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Old 10-02-2012, 06:51 AM   #11
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Quote:
Originally Posted by walkinwood View Post
by Michael Kitces (moderator), Wade Pfau, Bengen & Guyton. They cover a lot of ground on factors that affect withdrawal rates - adjustments to withdrawals, fees & taxes, current valuations etc. I found it valuable to read what these pioneers & practitioners have to say.

Safe Withdrawal Rates: What Do We Really Know?

(I think this journal allows free access to articles only in the month they were published, so save it someplace safe if you want to access it later)
Thanks for the link, and the warning to save it - I will.

I enjoyed Bengen's contributions - he seemed to speak with the most clarity.
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Old 10-02-2012, 12:41 PM   #12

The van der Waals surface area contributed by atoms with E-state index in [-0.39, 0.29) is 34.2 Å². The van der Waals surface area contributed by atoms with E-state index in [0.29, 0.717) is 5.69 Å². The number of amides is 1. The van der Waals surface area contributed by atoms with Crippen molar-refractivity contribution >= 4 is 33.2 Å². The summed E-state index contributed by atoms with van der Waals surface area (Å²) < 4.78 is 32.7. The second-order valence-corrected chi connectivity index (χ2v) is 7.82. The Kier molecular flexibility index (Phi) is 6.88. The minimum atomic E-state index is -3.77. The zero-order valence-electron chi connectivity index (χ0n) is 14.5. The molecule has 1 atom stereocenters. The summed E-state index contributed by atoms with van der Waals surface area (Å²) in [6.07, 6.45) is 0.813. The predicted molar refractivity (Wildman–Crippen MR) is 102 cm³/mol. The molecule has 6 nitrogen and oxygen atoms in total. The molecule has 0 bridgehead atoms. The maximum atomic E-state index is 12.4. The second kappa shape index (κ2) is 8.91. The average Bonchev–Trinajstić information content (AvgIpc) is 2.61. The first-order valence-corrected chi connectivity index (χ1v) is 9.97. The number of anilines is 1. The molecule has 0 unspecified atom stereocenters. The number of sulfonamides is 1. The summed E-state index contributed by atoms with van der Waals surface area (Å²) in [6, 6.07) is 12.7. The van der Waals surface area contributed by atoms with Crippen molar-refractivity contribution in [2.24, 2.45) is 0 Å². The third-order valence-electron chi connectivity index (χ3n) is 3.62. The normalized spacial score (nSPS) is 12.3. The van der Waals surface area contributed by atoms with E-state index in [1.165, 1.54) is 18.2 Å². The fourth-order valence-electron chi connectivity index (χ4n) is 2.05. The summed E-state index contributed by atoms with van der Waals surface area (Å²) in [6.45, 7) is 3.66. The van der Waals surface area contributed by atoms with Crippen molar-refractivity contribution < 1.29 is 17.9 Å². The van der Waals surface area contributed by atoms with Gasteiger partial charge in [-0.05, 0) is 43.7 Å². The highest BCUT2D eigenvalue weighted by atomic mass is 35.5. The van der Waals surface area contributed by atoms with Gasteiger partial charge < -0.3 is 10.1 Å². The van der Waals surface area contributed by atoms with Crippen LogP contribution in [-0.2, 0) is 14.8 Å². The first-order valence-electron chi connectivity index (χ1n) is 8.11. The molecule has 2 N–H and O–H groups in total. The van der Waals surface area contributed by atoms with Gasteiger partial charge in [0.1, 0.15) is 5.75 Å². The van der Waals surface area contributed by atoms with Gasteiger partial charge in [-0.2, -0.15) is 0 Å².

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Quote:
Originally Posted by walkinwood View Post
by Michael Kitces (moderator), Wade Pfau, Bengen & Guyton. They cover a lot of ground on factors that affect withdrawal rates - adjustments to withdrawals, fees & taxes, current valuations etc. I found it valuable to read what these pioneers & practitioners have to say.

Safe Withdrawal Rates: What Do We Really Know?

(I think this journal allows free access to articles only in the month they were published, so save it someplace safe if you want to access it later)
Thank you for the link an interesting exchange of ideas. And saved it as you suggested. Looking at my actual expenditures since ER in 2002, I can see that I adjusted expenses downward by about 15% during 2008-2009 even though I was not consciously doing so. I don't know how common this behavior was among other ER folks here but I wouldn't be surprised if I'm not the only one.